Téchiné’s Venice-set Unforgivable hits screens
by Fabien Lemercier
Launched in theatres today by UGC Distribution, André Téchiné’s French/Italian co-production Unforgivable [+see also:
film profile] was unveiled in this year’s Cannes Directors’ Fortnight (see review). It’s also an opportunity for the seasoned director to conjure up the city of Venice which serves as the setting for this commissioned film adapted from a novel by Philippe Djian and starring André Dussollier, Carole Bouquet, Mélanie Thierry and Adriana Asti.
"The power of this city is a drug. Moreover, I’d already made several attempts at writing screenplays whose plot was set in Venice. But it didn’t work. Venice was overused as a setting in them, a setting laden with the well-known mythology" explained Téchiné.
"This time, when reading the novel, it was very straightforward: since Judith was an estate agent and Francis a writer, she would have her agency in Venice (I’d noticed that the city is full of them) and he would settle there to write. The city thus belonged to the characters. It was connected to their work. It became a living environment and no longer a setting around which I had previously tried to construct a story." For the central characters, "Venice is considered at the outset as a city of refuge against all that is bad in the world, but we’ll see that this place of withdrawal is not immune to the world’s violence."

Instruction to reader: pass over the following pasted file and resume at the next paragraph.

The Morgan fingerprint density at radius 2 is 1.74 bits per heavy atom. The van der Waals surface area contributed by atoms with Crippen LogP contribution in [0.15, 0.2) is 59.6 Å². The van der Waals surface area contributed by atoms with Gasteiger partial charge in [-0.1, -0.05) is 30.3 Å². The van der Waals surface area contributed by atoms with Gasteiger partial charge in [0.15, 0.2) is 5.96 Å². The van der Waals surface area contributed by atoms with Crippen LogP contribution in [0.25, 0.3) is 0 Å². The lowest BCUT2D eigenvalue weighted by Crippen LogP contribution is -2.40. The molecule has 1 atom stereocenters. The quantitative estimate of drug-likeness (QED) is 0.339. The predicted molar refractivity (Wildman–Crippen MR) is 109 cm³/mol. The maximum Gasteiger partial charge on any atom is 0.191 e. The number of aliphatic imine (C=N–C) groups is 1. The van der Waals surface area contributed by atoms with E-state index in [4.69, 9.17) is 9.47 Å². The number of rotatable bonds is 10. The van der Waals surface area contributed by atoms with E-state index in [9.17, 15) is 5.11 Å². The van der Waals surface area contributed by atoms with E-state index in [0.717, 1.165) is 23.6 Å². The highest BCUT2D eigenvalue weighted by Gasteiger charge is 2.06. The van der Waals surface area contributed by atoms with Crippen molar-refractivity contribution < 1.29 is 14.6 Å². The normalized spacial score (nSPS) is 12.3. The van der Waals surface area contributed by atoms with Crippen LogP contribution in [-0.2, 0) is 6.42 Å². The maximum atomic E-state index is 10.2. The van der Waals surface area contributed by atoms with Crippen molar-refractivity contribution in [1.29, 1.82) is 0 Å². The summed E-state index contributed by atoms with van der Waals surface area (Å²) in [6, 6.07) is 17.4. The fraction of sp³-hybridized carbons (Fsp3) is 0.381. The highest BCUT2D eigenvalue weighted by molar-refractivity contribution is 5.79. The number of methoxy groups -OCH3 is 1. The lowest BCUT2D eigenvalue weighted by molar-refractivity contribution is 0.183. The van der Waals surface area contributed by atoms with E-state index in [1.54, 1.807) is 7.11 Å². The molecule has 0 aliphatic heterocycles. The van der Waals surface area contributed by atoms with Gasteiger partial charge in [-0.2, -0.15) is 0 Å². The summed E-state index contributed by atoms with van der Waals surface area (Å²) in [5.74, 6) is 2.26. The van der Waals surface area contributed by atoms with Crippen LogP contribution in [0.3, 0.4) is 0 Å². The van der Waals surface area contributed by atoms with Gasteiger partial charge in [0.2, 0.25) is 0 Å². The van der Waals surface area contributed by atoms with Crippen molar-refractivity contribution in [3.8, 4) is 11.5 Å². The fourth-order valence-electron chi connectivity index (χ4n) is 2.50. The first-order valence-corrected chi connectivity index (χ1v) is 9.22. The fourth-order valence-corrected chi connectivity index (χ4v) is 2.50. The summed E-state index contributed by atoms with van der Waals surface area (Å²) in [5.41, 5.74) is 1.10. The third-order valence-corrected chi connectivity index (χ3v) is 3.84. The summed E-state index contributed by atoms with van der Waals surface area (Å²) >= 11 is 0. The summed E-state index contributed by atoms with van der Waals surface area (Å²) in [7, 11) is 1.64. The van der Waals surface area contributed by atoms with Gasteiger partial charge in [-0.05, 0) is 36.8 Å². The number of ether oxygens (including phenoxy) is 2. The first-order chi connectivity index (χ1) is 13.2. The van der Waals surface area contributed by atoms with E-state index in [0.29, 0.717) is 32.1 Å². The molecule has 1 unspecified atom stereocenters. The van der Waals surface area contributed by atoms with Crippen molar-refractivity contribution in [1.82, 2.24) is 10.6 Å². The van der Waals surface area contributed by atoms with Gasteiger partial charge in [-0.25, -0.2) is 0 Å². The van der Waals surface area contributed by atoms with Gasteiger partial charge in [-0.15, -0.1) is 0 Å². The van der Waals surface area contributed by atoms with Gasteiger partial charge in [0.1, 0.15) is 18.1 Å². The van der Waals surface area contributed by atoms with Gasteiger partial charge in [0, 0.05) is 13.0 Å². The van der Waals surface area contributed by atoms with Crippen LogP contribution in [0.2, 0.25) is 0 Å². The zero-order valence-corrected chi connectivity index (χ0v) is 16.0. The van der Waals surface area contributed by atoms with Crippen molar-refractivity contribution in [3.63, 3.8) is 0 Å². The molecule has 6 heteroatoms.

As a matter of interest, Téchiné also set up a statue of Poseidon straight out of Jean-Luc Godard’s Contempt: "It comes from there, but firstly from Naples, Pompeii and Cinecittà. It’s Journey to Italy and Contempt. The relationship between couples and the dialogue with Italy. But I think that this statue really has its place in Venice with relation to Greece and the maritime nature of the city. That’s the Venice I love. So I asked my set designer to go and look for that statue at Cinecittà and I planted it there."
But the major attraction among this Wednesday’s new releases is flamboyant Spanish director Pedro Almodóvar’s former Cannes competition contender The Skin I Live In [+see also:
interview: Pedro Almodóvar
film profile] (distributed by Pathé Films). Meanwhile, also fresh from the Croisette is Brit helmer Michael Radford’s French/German/Italian documentary Michel Petrucciani [+see also:
film profile] (Happiness Distribution).
(Translated from French)
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